The rise of social media has both negative and positive impacts on mainstream journalism

Before the rise of social media, most stories about major events around the world came from mainstream, legacy news organizations. Whether or not we, as the public, trusted their accounts of the events was essentially irrelevant. Today, due in part to social media, the news landscape has changed. Social media gives people a voice, which has positive and negative impacts for legacy news organizations.
By cartoonist Mike Luckovich

This article from the Reuters uses the aftermath of the Iranian elections in 2009 as a case study to illustrate the power of user-generated footage. Many Iranians, claiming the elections were rigged, took to the streets in massive protests. The violence of these protests was recorded by cell phone and other digital cameras and uploaded onto social media sites and video sharing sites like YouTube. Iranian people were given a voice and platform to tell their stories through photos and videos that were flooding all corners of the internet.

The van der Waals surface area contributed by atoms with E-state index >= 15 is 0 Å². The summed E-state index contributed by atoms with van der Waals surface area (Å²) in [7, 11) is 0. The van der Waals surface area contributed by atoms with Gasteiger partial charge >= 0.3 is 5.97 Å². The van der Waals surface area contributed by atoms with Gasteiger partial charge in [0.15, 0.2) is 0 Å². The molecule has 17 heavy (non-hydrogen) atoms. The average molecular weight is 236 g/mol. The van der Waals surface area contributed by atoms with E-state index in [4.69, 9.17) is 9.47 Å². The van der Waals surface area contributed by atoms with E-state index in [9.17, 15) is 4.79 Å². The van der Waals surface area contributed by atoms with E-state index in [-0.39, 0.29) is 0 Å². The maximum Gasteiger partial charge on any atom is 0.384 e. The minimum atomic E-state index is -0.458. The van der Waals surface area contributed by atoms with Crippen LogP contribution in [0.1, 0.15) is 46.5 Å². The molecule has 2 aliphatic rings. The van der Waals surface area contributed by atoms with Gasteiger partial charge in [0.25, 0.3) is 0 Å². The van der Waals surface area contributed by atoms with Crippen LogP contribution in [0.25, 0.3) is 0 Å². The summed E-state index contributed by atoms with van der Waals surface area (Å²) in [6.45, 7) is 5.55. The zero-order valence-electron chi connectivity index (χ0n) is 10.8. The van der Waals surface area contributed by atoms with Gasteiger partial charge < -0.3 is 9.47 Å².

Due to the Iranian government's iron fist, mainstream media organizations had a difficult time covering the events, and thus had to rely heavily on reports they received from people in the streets. This, of course, raises questions of accuracy, as people were posting false photos and stories to simply gain attention. According to the article, while Twitter is a great tool for distributing opinion, it cannot replace curated media coverage of a crisis. It is now the role of traditional news organizations to package raw feeds from many sources and filter it to provide information to audiences big enough to make an impact. While news organizations are always going to be running behind social networks—which can break stories at lightning speed— there will always be a shortage of trust within these networks. It is our job, as consumers, to decide how to balance our trust and absorb news.

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